What is your study background?
My background is in design. I don’t have a formal education in photography. Everything I’ve learned has been self-taught, compelled by an exaggerated sense of curiosity (the best way to learn anything).
When did you start taking pictures and what camera did you use?
I started in my late twenties with a borrowed Canon EOS 3000n film camera. I had very bad social anxiety and found it difficult to leave my parents house. Through boredom, I picked up my sister’s camera and took a few shots in my grandmother’s derelict house. When I got them back from processing I fell in love with photography. They weren’t technically good photos, but they had some kind of energy to them which completely floored me. I couldn’t believe I’d taken them. A couple of years later I moved to Dublin for design school. I started doing street photography as a way of forcing myself to overcome social anxiety. Every time I left the house I felt better. I used the college library to read every photobook I could find. I watched photography documentaries over and over, like ‘Contacts’ and ‘Pen, Brush & Camera’. I kept shooting and then felt confident enough to post work to flickr and instagram. I didn’t get much engagement for months, but it felt good to put stuff out there.
How did you develop your style? Did you start from Instagram?
I didn’t even realise I had a style until another photographer described me as a ‘psychological street photographer’. I think that’s fairly accurate. I’m fascinated by how photography can describe inner emotion, whether it’s a sitting portrait or an isolated subject in a sea of people on a high street.
I started from Instagram but I’m much more influenced by photographers like Larry Fink, Robert Frank, and Harry Callahan, whose brilliant ‘women lost in thought’ series is a big influence. Like him, I shoot with a long lens while walking through busy streets.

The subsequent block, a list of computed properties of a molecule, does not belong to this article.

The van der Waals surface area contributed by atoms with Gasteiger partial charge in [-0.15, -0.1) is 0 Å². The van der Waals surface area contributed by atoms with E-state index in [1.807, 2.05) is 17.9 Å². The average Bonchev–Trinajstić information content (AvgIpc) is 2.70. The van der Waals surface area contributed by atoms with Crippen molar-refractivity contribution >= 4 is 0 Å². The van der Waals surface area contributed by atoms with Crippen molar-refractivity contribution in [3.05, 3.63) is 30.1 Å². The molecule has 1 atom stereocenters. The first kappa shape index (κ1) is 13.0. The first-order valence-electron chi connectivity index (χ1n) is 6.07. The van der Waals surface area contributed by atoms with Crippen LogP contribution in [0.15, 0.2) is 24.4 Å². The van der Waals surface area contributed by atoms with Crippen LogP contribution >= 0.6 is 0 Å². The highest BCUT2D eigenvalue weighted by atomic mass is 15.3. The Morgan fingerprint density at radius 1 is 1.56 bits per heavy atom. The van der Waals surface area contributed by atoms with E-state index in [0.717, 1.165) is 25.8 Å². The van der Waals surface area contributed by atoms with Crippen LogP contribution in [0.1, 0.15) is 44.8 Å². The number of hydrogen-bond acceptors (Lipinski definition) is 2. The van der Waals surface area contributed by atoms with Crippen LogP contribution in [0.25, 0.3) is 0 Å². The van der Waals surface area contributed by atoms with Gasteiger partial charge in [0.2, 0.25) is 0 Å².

Were you always interested in street photography, even though some of your photos look like portraiture?
I love portraiture but I’m not sure if I have the patience or personality type for it. Really good portraiture takes a lot of time and social skill in getting the subject’s guard down. I get around it by taking the portrait without the subject being aware of me.
Street portraiture, by which I mean, anouncing yourself and asking permission, has never really interested me. I think it’s too stiff. There’s just not enough time to get a sincere portrait of someone within 5mins of meeting them. There’s far too much self awareness and tension. You end up with a lifeless document of the surface; their clothes and the environment.
When do you consider someone or something a good shot?
It has to be a photo that goes straight to the heart and blood and takes some time to reach the brain. I’m not that concerned with composition or many technical aspects, except contrast. If it feels like a good shot I’ll usually know right away- as soon as I’ve taken it.
What is the most difficult part of photographing people on the streets?
The hardest part for me, is making myself do it when my social anxiety gets bad. Sometimes I’ll have my gear packed, coat on and headphones in but I’ll stand behind my front door thinking about all the negative things that are definitely going to happen. Always, always I remind myself that once I go out there I’ll feel better. Never have I gone out and felt worse. Bill Cunningham said — “I go out every day. When I get depressed at the office, I go out, and as soon as I’m on the street I feel better”. I relate to that very strongly.
What subject satisfies you the most?
A stranger in a state of grace, who has let their guard down. They’re unaware of me photographing them and I’m given a chance to frame it before I disturb them.
Just as important, is sharing that photo and watching other strangers relate to them.